Midnight in Chernobyl: Helicopter heroes

Suggested reading for 9/11, in which I hope we remember those who ran towards the stricken towers rather than following instinct and running away: Midnight in Chernobyl: The Untold Story of the World’s Greatest Nuclear Disaster Kindle Edition, by Adam Higginbotham. This follows my general rule that the only good popular books on science and engineering are written by British authors, who tend to assume that their audience is actually capable of comprehending some of the technical and scientific points.

The heroism in the book is inspiring. I was partway through this book when a scheduled flight to Upstate New York came up. There was a 40-knot headwind which would, I knew, combine with the mountains and hills to form turbulence. The FAA had issued a warning for moderate turbulence below 10,000′. The trip was a favor to friends who wanted to look at an antique wooden boat for sale. I thought about wimping out on two hours of bumps, but then said “If the Soviet firefighters and nuclear plant ran toward Chernobyl Reactor 4 rather than away, I can handle a bit of discomfort.”

A lot of the workers in the plant behaved heroically, trying to resupply what they thought was left of the exploded reactor with cooling water. They knew that they were going to receive lethal doses of radiation, but they strove to reach manual valves and controls in hopes of saving fellow citizens. About 60 of these men died within a month (Wikipedia).

Although there was no shortage of heroes following this explosion, I had never realized the heroic actions of Soviet helicopter crews. They flew directly into the worst of the radioactive cloud to drop, by hand, bags of boron-containing sand, straight down into the ruined core. “Historians estimate that about 600 Soviet pilots risked dangerous levels of radiation to fly the thousands of flights needed to cover reactor No. 4 in this attempt to seal off radiation.” (Wikipedia, which also notes that the efforts might not have yielded significant results; as with coronaplague, when the guy running the helicopter operation was told that it was futile, he said “we have to be seen to be doing something”)

From chernobylgallery.com:

It is a good book. I haven’t seen the HBO series. What do folks think of it?

Circling back to 9/11, the New Yorker ran a good article on Rick Rescorla, who went into the World Trade Center to get people out.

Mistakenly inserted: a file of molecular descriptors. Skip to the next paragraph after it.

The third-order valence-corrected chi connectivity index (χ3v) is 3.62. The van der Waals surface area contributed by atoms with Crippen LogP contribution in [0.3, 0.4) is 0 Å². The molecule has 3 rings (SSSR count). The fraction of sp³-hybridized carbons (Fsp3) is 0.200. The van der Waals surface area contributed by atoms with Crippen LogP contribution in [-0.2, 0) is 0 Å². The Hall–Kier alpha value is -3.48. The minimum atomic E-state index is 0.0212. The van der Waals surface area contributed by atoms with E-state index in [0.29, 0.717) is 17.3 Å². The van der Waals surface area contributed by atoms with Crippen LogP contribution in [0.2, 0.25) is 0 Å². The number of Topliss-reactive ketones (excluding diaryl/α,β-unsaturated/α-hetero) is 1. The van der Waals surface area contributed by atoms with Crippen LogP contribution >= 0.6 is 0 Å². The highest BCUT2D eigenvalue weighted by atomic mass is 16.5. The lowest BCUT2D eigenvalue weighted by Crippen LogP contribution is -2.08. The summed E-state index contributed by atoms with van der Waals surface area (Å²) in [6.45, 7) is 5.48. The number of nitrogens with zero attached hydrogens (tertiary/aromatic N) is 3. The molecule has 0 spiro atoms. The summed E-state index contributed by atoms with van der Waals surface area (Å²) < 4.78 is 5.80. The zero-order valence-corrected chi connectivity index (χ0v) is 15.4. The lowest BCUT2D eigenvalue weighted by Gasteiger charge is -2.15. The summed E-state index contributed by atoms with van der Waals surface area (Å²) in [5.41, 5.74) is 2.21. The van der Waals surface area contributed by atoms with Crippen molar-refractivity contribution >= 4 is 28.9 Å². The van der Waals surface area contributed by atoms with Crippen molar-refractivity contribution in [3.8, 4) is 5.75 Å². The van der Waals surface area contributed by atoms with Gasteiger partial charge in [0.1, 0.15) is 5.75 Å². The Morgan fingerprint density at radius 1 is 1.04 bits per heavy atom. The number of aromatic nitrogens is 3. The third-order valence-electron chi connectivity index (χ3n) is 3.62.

• the cause of the accident (Chernobyl Gallery)
  • “How HBO Got It Wrong On Chernobyl” (Forbes): 2 immediate, non-radiation deaths; 29 early fatalities from radiation (ARS) within 4 months from radiation, burns and smoke inhalation, 19 late adult fatalities presumably from radiation over the next 20 years, although this number is within the normal incidence of cancer mortality in this group, which is about 1% per year, and 9 late child fatalities resulting in thyroid cancer, presumably from radiation.
  • Wikipedia: There is consensus that a total of approximately 30 men died from immediate blast trauma and acute radiation syndrome (ARS) in the seconds to months after the disaster, respectively, with 60 in total in the decades hence, inclusive of later radiation induced cancer.[2][3][4] However, there is considerable debate concerning the accurate number of projected deaths due to the disaster’s long-term health effects; long-term death estimates range from up to 4,000 (per the 2005 and 2006 conclusions of a joint consortium of the United Nations) for the most exposed people of Ukraine, Belarus, and Russia, to 16,000 in total for all those exposed on the entire continent of Europe, with figures as high as 60,000 when including the relatively minor effects around the globe

13 thoughts on “Midnight in Chernobyl: Helicopter heroes

  1. Check out Svetlana Alexievich’s book on Chernobyl. She is one of the great writers on the planet. In fact you could check out any of her books — though I don’t recall that any of the others have anything to do with helicopters.